“President” Nicolás Maduro has never been good at taking responsibility for anything at all but he, like his US homologue, Donald Trump, is very good at deflecting blame and lying to cover up his irresponsibility, incompetence and crimes. And so as the blackout dragged into its third day in Venezuela Maduro claimed on Twitter that “The electric war announced and directed by US imperialism against our people will be defeated.” I won’t repeat here what I wrote back in April 2016 under the title of “When will the Lights go out in Venezuela?” but the story needn’t be updated since the Maduro government has done nothing in the intervening years to remedy the situation that caused the present blackout.
Of course there is a doctrinaire, reactionary Left in the US that happily goes along with that narrative (that the problems in Venezuela are the result of sabotage, imperialist meddling, malicious oligarchs, “infiltrating moles” in the national electrical company, etc.) as demonstrated by the letter signed by a number of formidable intellectuals like Noam Chomsky, Greg Grandin and others, many of whom never cease criticizing Western liberal democracies but seem fine defending dictatorships in Cuba and Venezuela. Anyway, these “124 academics from around the globe” called out the venerable WOLA for supporting “various components of the Trump administration’s policy towards Venezuela,” and WOLA’s response was sterling. Read it.
I’ve had it with this sector of the left that can only see as far as its ideology and views the big world with glasses made for reading textbooks, not reality. That’s why a couple of weeks back I wrote an article while I was visiting my friend and collaborator (In the Shadow of the Revolution), Arturo Albarrán, in Pan de Azucar, Uruguay. Arturo (in the picture) has now joined the millions of Venezuelans in exile and working hard to establish himself in his new home.
I sent the article (below) out to Dissident Voice, but the editors didn’t even bother to respond. So here it is:
The Golden Rule, The Left and Venezuela
A discussion urgently needs to open up in the US Left about Venezuela. Given that the US has become as politically polarized as Venezuela, and for much the same reasons, such a discussion, if we’re fortunate enough to find the humility to make it happen, is going to be painful, and difficult, but absolutely necessary if any segment of the Left is going to remain viable and healthy.
Allow me to state my conclusion up front: we need to agree on the target of our solidarity but that can’t happen until we open up a discussion about what’s really going on in the country.
As I’ve written elsewhere at length, the modern solidarity movement was formed in the early 20th century within the matrix of Marxist-Leninist ideology to support national liberation struggles. As such, the target of solidarity was the “vanguard of the people” in any given national context where a struggle against colonialism was taking place. It was a simple, Manichaean worldview where “the people” were viewed as a singular entity united by a Rousseauan “general will” aligned with its vanguard. Dissenters were viewed as “lackeys of the empire” etc. The work of the solidarity movement was to support, in any way possible, the aims and objectives of the vanguard party and this was the meaning of “solidarity with the people.”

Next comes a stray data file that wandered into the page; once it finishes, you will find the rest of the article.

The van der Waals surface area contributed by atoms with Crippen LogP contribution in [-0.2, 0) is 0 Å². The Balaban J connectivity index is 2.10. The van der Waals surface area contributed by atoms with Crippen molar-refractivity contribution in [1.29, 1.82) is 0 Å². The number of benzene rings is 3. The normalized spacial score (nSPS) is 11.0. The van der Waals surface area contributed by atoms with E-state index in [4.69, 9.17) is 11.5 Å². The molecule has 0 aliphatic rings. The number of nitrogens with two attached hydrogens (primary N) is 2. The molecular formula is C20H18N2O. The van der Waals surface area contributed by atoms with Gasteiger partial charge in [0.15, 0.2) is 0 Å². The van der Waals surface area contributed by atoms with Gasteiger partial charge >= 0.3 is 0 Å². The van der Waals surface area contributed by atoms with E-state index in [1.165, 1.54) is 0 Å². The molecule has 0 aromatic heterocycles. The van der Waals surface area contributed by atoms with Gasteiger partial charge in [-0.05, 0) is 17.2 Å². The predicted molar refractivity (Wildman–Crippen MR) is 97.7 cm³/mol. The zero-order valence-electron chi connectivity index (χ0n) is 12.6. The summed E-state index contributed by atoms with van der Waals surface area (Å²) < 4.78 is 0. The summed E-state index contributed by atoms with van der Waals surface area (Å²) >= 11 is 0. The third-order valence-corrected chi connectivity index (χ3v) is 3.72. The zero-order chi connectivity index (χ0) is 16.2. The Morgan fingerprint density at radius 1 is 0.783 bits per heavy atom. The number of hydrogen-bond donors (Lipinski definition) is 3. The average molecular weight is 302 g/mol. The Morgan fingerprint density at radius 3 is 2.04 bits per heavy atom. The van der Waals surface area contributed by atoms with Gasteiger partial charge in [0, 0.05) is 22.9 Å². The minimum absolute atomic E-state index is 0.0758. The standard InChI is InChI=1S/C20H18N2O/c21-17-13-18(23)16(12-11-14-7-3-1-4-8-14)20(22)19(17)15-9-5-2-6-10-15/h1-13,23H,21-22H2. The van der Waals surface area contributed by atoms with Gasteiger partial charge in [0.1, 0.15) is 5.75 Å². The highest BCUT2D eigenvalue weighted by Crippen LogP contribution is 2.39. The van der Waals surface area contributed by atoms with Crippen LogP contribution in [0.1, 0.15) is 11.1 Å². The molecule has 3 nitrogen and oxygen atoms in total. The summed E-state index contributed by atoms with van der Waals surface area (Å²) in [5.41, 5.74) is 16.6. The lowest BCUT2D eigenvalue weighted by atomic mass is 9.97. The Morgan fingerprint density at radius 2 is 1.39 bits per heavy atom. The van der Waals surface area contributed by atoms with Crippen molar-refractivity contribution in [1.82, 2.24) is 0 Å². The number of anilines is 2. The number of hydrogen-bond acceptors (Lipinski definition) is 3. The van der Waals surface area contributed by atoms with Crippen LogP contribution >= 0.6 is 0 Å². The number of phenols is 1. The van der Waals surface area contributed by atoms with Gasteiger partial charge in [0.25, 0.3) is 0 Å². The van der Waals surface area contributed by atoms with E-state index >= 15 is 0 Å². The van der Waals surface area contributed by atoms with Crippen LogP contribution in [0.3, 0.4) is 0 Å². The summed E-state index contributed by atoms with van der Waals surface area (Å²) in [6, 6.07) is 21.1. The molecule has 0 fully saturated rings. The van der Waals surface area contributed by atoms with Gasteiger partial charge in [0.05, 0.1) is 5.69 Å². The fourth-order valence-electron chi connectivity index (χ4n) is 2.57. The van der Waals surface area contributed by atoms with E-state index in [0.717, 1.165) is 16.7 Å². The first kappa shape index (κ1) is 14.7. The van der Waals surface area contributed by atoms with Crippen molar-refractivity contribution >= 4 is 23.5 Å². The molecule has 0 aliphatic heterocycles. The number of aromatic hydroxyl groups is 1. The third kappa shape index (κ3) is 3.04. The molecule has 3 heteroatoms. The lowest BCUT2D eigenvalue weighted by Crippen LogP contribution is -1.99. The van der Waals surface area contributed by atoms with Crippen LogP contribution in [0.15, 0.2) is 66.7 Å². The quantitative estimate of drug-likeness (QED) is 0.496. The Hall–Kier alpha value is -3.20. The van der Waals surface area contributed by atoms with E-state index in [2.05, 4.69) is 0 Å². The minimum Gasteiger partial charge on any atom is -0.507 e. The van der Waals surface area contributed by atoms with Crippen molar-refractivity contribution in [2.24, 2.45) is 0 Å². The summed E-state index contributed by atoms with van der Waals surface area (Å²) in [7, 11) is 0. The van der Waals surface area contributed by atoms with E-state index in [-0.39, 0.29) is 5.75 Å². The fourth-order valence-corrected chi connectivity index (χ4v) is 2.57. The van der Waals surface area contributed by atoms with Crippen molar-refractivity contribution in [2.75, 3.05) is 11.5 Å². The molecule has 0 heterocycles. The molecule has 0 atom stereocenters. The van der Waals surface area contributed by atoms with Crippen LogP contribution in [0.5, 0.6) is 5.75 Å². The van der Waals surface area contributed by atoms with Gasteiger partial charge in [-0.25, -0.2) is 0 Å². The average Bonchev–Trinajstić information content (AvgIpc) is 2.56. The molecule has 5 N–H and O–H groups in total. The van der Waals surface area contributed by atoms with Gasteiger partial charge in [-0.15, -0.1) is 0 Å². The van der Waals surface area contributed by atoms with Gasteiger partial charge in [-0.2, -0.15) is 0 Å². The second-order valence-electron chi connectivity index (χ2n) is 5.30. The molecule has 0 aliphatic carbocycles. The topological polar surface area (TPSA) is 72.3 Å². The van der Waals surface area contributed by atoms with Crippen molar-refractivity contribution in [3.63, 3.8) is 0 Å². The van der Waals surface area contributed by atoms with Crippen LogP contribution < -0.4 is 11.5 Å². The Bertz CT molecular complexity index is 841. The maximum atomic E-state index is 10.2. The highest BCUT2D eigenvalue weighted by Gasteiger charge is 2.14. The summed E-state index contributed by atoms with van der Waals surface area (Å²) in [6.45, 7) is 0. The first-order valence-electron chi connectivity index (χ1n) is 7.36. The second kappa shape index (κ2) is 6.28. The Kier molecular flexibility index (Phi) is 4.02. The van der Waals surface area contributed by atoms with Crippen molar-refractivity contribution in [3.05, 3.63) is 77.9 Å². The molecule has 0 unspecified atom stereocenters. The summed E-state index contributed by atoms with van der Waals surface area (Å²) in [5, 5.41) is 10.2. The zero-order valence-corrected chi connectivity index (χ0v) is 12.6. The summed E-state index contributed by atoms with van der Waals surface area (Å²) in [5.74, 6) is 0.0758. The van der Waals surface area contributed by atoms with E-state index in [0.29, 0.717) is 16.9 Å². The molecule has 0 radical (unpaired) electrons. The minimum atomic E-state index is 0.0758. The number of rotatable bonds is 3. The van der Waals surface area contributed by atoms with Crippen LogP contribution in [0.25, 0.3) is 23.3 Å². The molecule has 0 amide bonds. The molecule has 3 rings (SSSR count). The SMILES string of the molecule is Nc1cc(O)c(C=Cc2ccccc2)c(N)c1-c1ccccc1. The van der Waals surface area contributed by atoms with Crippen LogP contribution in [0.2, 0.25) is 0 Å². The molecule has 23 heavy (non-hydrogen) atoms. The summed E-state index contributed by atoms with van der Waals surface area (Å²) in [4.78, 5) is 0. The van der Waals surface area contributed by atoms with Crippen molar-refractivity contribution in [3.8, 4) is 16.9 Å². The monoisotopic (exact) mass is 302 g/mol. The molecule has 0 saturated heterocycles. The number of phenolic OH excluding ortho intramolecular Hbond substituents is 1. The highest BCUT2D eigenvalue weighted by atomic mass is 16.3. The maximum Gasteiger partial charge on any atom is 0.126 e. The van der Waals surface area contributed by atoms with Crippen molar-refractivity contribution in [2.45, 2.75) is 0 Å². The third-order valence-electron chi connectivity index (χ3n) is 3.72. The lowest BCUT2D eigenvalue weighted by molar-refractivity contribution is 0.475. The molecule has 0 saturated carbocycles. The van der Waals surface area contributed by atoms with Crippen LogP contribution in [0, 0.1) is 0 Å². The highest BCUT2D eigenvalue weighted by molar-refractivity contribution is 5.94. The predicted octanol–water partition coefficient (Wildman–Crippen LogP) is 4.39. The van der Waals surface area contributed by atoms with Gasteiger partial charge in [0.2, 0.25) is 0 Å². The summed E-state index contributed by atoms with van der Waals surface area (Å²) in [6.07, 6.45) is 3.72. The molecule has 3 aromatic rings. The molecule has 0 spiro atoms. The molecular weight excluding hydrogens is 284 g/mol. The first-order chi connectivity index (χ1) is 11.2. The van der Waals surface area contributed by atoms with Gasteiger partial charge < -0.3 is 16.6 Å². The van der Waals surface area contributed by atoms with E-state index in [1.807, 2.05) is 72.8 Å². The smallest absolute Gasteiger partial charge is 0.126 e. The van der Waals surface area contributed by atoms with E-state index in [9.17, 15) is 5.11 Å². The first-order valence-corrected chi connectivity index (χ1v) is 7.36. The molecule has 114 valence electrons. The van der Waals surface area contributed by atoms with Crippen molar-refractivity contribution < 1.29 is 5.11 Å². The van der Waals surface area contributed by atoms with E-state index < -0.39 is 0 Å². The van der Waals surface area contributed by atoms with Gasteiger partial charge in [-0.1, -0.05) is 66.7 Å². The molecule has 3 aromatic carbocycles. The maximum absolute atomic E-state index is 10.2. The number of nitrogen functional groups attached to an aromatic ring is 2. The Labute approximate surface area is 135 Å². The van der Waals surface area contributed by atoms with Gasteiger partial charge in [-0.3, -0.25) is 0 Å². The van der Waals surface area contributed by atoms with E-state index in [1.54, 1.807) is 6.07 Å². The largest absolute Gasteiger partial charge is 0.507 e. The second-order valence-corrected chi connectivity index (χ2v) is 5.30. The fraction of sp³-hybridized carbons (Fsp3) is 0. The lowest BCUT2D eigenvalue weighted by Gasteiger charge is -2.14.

With the collapse of the Soviet Union in 1991 this model should have come into question, but it didn’t because most of the national liberation movements had already come and gone, leaving behind governments of various sorts that were relatively independent. The degree to which the solidarity movement in general facilitated or aided that process of liberation is open to discussion, but certainly the solidarity movement in the US, mostly involving Central American struggles, gradually declined. But in any case there was very little discussion about the assumptions and philosophical or ideological foundations of the movement. When those discussions did take place, they usually manifested at a superficial level as personal differences which led to splits such as happened with the Nicaraguan solidarity movement after the 1990 elections that removed the Sandinistas from power.
With the coming of the “Pink Tide” in the first years of this century, attention, and solidarity, gradually turned to projects led by moderate leftists like Hugo Chávez in Venezuela, Evo Morales in Bolivia, and to a lesser degree to Rafael Correa in Ecuador, Daniel Ortega in Nicaragua and others. Once again, support for these leaders and their projects was deemed “solidarity with the people,” but the situation was entirely different from those projects of national liberation in the twentieth century. The new crop of leaders were mostly populist caudillos in the mold of the Argentine president Juan Peron, or Juan Velasco Alvarado of Perú and others who led by the power of their personality rather than by the ideas that would guide a party or movement. Certainly they used the familiar terms from the projects of the twentieth century and even updated them—Chávez, for instance, adopted the term “socialism of the twenty-first century” to describe his populist project, as did Morales and Correa, but there was a distinct lack of substance to the language, a common trait of populism from the right (as we see now with Trump) as well as to the left. There’s no question that Chávez offered patronage to his constituency in the form of “missions,” and the other populist leaders did the same thing (often using Venezuelan oil money Chávez funneled to them), but there were no substantive proposals for enduring change in any of the projects that could qualify as “revolutionary,” except perhaps in Venezuela.